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This medical industry feature, titled “Patient Case Study: A First-Line Treatment Approach in Extensive Stage Small Cell Lung Cancer” is presented on behalf of Genentech, and the information presented is intended for physicians and consistent with FDA guidelines.
Before we start our discussion, let’s go over some important disclosure information. First, this program is presented on behalf of Genentech and is consistent with FDA guidelines. I, along with Dr. Mudad have been compensated by Genentech to serve as speakers for this program.
Now, about the program, itself, it’s intended to provide general information about TECENTRIQ, or atezolizumab, and is not intended to be medical advice for any particular patient. Any adverse events included in this presentation today, have already been reported to Genentech drug safety, so no action is required by any member of the audience.
Lastly, this program may be monitored by Genentech to ensure adherence to program requirements and all materials are the property of Genentech and my not be recorded, photographed, copied, or reproduced.
This is ReachMD and I’m Dr. Tracey Evans, the Director of Thoracic Oncology Research at Lankenau Institute for Medical Research.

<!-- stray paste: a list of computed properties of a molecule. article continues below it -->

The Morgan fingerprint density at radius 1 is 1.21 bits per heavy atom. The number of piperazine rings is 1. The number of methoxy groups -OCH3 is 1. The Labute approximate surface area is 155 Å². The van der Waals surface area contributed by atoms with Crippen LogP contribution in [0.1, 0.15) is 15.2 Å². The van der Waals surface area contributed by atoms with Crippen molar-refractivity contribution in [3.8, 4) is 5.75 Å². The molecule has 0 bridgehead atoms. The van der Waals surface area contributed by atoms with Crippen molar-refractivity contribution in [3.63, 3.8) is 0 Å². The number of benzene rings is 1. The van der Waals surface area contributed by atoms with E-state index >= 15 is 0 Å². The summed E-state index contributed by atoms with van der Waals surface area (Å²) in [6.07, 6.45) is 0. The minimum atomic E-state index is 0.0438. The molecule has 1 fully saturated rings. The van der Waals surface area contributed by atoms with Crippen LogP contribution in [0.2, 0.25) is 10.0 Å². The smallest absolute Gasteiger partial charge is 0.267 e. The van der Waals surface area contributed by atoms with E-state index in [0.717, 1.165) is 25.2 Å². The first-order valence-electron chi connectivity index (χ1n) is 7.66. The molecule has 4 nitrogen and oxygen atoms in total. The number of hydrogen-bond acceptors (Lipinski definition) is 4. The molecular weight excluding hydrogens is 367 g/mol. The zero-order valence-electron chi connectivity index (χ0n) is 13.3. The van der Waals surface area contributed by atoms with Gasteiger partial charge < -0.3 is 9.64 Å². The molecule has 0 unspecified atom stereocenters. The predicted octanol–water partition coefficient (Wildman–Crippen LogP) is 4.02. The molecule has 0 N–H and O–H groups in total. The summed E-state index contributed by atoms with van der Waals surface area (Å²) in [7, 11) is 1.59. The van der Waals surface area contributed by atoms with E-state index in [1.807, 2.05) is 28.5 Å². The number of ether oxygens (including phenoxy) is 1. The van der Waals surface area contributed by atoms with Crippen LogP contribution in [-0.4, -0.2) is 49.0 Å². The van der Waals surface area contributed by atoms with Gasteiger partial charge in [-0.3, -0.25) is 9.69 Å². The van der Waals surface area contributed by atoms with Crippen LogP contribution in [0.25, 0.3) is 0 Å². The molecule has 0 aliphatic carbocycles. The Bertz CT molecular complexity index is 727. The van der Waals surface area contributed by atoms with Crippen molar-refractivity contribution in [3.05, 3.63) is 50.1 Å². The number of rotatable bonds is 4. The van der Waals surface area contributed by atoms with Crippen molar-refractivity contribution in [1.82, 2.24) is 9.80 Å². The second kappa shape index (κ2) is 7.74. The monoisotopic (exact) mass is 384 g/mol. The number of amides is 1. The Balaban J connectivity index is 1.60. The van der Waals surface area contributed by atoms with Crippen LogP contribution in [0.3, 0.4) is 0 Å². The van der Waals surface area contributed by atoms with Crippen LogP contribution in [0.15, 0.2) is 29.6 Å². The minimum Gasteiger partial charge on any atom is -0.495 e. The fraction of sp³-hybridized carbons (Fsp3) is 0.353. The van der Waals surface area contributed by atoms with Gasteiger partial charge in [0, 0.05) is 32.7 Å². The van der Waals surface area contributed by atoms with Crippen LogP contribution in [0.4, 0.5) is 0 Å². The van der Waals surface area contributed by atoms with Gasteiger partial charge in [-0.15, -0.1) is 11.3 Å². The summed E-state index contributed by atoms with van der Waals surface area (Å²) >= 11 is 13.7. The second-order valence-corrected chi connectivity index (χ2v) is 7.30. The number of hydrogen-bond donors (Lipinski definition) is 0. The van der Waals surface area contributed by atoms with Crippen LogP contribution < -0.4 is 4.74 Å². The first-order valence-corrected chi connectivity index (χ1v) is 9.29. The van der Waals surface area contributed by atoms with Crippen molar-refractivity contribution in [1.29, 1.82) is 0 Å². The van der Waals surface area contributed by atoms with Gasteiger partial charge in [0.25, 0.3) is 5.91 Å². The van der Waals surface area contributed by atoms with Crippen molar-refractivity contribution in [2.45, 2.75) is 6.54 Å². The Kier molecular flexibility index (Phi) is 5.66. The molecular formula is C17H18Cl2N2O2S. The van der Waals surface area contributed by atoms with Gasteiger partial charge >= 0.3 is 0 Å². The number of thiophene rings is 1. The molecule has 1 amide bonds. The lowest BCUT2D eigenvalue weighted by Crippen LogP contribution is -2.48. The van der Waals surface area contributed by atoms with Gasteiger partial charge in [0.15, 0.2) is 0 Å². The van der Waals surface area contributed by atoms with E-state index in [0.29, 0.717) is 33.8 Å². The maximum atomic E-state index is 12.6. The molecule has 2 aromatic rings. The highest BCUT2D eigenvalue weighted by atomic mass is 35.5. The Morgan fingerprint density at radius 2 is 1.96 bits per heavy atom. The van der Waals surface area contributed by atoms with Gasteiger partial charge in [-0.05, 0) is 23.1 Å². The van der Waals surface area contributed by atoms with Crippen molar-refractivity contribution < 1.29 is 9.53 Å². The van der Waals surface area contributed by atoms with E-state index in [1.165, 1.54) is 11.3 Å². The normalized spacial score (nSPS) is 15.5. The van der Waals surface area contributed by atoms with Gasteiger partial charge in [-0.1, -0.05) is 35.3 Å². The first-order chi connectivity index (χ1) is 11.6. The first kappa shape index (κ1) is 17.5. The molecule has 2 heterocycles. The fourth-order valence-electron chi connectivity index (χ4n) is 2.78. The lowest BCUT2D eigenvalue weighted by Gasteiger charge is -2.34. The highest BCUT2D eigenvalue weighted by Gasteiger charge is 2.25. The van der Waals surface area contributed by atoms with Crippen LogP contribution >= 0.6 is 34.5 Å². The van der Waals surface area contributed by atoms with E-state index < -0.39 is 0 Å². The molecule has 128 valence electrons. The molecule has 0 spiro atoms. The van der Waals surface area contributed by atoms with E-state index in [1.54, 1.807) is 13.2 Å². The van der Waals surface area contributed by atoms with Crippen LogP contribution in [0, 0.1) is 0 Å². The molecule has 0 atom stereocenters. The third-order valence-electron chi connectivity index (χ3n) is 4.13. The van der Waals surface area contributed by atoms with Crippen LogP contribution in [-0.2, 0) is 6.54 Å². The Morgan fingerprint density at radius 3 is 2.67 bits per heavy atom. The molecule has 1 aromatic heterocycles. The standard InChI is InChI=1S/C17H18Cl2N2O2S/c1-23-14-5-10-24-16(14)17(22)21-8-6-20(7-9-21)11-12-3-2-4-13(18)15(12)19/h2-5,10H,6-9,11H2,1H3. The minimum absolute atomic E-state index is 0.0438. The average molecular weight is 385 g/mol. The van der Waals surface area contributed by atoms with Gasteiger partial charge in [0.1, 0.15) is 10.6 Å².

Joining me is Dr. Raja Mudad, a Thoracic Medical Oncologist and founding partner at Florida Precision Oncology. Dr. Mudad, thanks for being here, today.
Thanks for having me.
Before we begin, let’s briefly review the indication, warnings, and precautions for TECENTRIQ.
TECENTRIQ (atezolizumab) is a programmed death-ligand 1 (PD-L1) blocking antibody indicated in combination with carboplatin and etoposide for the first-line treatment of adult patients with extensive-stage small cell lung cancer (ES-SCLC).
Serious and sometimes fatal adverse reactions occurred with TECENTRIQ treatment. Warnings and precautions include severe and fatal immune-mediated adverse reactions, including pneumonitis, colitis, hepatitis, endocrinopathies, dermatologic adverse reactions, nephritis and renal dysfunction, and solid organ transplant rejection. Other warnings and precautions include infusion-related reactions, complications of allogeneic HSCT, and embryo-fetal toxicity.
Please see full Prescribing Information for additional Important Safety Information.
Great. And now, Dr. Mudad, let’s examine a patient case to get a better sense of appropriate candidates for this treatment path. Can you set the stage for us with this patient?
So, this is a hypothetical case. Richard is a 66-year-old male who presented with cough, shortness of breath, right upper quadrant pain, and weight loss over the past eight to twelve weeks. He has a performance status of 1. His past medical history is significant for hypertension and coronary artery disease, both well-controlled. The patient was a smoker of two packs a day for forty-five years and had no family history of lung cancer.
So, with this background in mind, what steps are taken next to establish a baseline assessment and diagnosis for Richard and what are the findings in this case?